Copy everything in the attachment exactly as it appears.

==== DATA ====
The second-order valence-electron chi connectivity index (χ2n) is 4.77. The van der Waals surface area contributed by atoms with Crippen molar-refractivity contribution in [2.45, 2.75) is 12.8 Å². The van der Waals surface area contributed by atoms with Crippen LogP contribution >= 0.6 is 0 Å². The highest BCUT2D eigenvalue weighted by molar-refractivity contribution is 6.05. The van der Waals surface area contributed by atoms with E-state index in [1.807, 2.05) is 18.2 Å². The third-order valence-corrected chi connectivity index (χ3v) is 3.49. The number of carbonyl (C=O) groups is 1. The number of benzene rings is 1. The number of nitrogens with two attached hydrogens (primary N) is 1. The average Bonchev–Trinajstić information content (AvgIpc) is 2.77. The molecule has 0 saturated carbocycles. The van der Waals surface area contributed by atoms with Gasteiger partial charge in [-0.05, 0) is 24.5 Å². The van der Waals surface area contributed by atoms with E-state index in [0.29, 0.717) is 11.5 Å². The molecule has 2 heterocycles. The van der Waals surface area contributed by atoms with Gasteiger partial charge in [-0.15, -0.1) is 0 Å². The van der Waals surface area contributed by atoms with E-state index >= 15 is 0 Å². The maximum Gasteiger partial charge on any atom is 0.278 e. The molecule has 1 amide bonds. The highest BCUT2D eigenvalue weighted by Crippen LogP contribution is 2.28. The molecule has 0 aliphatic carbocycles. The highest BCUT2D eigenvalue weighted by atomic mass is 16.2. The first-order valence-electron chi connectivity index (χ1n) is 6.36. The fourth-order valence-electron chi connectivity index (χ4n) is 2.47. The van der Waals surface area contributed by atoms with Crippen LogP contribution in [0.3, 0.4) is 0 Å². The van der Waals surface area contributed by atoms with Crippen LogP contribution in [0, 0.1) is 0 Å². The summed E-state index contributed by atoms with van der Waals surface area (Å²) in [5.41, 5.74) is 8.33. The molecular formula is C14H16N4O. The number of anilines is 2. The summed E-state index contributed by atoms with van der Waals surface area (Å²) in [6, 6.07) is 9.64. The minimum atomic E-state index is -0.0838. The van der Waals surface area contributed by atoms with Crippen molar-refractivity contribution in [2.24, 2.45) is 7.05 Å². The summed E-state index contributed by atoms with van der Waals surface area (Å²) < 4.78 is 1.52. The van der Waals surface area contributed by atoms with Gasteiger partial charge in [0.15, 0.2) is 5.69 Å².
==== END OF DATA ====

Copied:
The second-order valence-electron chi connectivity index (χ2n) is 4.77. The van der Waals surface area contributed by atoms with Crippen molar-refractivity contribution in [2.45, 2.75) is 12.8 Å². The van der Waals surface area contributed by atoms with Crippen LogP contribution >= 0.6 is 0 Å². The highest BCUT2D eigenvalue weighted by molar-refractivity contribution is 6.05. The van der Waals surface area contributed by atoms with E-state index in [1.807, 2.05) is 18.2 Å². The third-order valence-corrected chi connectivity index (χ3v) is 3.49. The number of carbonyl (C=O) groups is 1. The number of benzene rings is 1. The number of nitrogens with two attached hydrogens (primary N) is 1. The average Bonchev–Trinajstić information content (AvgIpc) is 2.77. The molecule has 0 saturated carbocycles. The van der Waals surface area contributed by atoms with Gasteiger partial charge in [-0.05, 0) is 24.5 Å². The van der Waals surface area contributed by atoms with E-state index in [0.29, 0.717) is 11.5 Å². The molecule has 2 heterocycles. The van der Waals surface area contributed by atoms with Gasteiger partial charge in [-0.15, -0.1) is 0 Å². The van der Waals surface area contributed by atoms with E-state index >= 15 is 0 Å². The maximum Gasteiger partial charge on any atom is 0.278 e. The molecule has 1 amide bonds. The highest BCUT2D eigenvalue weighted by Crippen LogP contribution is 2.28. The molecule has 0 aliphatic carbocycles. The highest BCUT2D eigenvalue weighted by atomic mass is 16.2. The first-order valence-electron chi connectivity index (χ1n) is 6.36. The fourth-order valence-electron chi connectivity index (χ4n) is 2.47. The van der Waals surface area contributed by atoms with Crippen LogP contribution in [0.3, 0.4) is 0 Å². The van der Waals surface area contributed by atoms with Crippen LogP contribution in [0, 0.1) is 0 Å². The summed E-state index contributed by atoms with van der Waals surface area (Å²) in [5.41, 5.74) is 8.33. The molecular formula is C14H16N4O. The number of anilines is 2. The summed E-state index contributed by atoms with van der Waals surface area (Å²) in [6, 6.07) is 9.64. The minimum atomic E-state index is -0.0838. The van der Waals surface area contributed by atoms with Crippen molar-refractivity contribution in [2.24, 2.45) is 7.05 Å². The summed E-state index contributed by atoms with van der Waals surface area (Å²) < 4.78 is 1.52. The van der Waals surface area contributed by atoms with Gasteiger partial charge in [0.15, 0.2) is 5.69 Å².